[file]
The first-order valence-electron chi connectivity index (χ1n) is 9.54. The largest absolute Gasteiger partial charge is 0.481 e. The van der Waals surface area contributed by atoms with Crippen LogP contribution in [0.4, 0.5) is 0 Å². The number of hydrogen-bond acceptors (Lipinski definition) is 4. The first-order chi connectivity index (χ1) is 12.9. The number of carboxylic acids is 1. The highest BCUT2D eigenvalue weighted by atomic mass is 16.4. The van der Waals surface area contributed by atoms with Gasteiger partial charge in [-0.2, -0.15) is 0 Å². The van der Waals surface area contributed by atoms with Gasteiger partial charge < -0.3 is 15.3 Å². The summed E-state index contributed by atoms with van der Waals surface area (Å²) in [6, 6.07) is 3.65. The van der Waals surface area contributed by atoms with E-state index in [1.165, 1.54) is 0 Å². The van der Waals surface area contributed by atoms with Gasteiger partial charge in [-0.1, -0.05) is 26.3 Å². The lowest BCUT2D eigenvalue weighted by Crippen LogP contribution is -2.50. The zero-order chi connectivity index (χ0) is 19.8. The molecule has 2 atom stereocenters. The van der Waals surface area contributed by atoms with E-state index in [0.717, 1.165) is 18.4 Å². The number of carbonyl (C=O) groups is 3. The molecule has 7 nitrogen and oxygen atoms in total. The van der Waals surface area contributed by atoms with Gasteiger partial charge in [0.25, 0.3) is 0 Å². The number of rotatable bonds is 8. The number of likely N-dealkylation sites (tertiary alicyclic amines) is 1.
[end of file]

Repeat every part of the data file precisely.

The first-order valence-electron chi connectivity index (χ1n) is 9.54. The largest absolute Gasteiger partial charge is 0.481 e. The van der Waals surface area contributed by atoms with Crippen LogP contribution in [0.4, 0.5) is 0 Å². The number of hydrogen-bond acceptors (Lipinski definition) is 4. The first-order chi connectivity index (χ1) is 12.9. The number of carboxylic acids is 1. The highest BCUT2D eigenvalue weighted by atomic mass is 16.4. The van der Waals surface area contributed by atoms with Gasteiger partial charge in [-0.2, -0.15) is 0 Å². The van der Waals surface area contributed by atoms with Gasteiger partial charge < -0.3 is 15.3 Å². The summed E-state index contributed by atoms with van der Waals surface area (Å²) in [6, 6.07) is 3.65. The van der Waals surface area contributed by atoms with E-state index in [1.165, 1.54) is 0 Å². The van der Waals surface area contributed by atoms with Gasteiger partial charge in [-0.1, -0.05) is 26.3 Å². The lowest BCUT2D eigenvalue weighted by Crippen LogP contribution is -2.50. The zero-order chi connectivity index (χ0) is 19.8. The molecule has 2 atom stereocenters. The van der Waals surface area contributed by atoms with E-state index in [0.717, 1.165) is 18.4 Å². The number of carbonyl (C=O) groups is 3. The molecule has 7 nitrogen and oxygen atoms in total. The van der Waals surface area contributed by atoms with Gasteiger partial charge in [0.25, 0.3) is 0 Å². The number of rotatable bonds is 8. The number of likely N-dealkylation sites (tertiary alicyclic amines) is 1.